Natural history of HIV infected pediatric long-term or slow progressor population after the first decade of life

Department of Pediatrics, NYU Langone Medical Center, New York, New York, United States
The Pediatric Infectious Disease Journal (Impact Factor: 2.72). 04/2007; 26(3):217-20. DOI: 10.1097/01.inf.0000254413.11246.e1
Source: PubMed


Perinatally infected long-term nonprogressors/slow progressors represent a select group of individuals. There is very limited information on this group of children beyond the first decade of life. A group of HIV-infected long-term nonprogressor/slow progressor children was studied.
We enrolled 20 HIV-infected adolescents who were receiving no or minimal therapy (defined as single or dual nucleoside therapy) before the age of 10 years and who had maintained CD4 counts above 25% for the first decade of life. We analyzed immunologic and virologic characteristics. Thymic receptor excision circles (TREC) were measured on stored frozen peripheral blood mononuclear cells. CD4 count, viral load and other pertinent information including race and age were obtained from individual medical records.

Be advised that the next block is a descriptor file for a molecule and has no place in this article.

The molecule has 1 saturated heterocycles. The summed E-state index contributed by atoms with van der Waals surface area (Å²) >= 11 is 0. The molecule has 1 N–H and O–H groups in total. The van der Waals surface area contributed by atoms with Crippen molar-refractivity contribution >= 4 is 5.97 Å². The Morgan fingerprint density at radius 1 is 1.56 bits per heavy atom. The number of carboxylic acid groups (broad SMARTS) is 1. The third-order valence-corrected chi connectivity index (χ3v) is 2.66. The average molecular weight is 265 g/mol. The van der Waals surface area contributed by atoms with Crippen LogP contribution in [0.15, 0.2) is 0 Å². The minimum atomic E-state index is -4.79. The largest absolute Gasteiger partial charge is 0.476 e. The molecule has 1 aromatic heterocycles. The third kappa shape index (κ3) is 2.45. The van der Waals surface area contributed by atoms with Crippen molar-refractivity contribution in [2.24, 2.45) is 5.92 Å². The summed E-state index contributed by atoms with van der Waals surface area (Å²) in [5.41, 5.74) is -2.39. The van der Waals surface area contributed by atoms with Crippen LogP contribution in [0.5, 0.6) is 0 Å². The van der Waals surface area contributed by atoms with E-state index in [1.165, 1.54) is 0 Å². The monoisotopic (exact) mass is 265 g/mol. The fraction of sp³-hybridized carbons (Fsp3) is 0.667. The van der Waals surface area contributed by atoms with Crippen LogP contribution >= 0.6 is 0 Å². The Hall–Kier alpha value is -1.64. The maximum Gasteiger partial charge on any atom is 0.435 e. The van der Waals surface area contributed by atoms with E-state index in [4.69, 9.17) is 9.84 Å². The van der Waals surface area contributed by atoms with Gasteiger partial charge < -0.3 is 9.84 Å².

Nine of the 20 patients recruited were noted to have developed falling CD4 counts at or around puberty, whereas the other 11 remained stable. There was no difference in TREC values or HIV RNA values before or after puberty between the 2 groups of patients. Those who remained stable, in terms of maintaining CD4 T cells as a group had falling viral loads with age. Those whose CD4 values declined after puberty had viral loads that did not decrease with age.
A select group of patients who never received HAART during their first decade of life will continue to maintain good CD4 associated with declining HIV RNA values. Thymic output is not predictive of those that don't maintain CD4 T cells.

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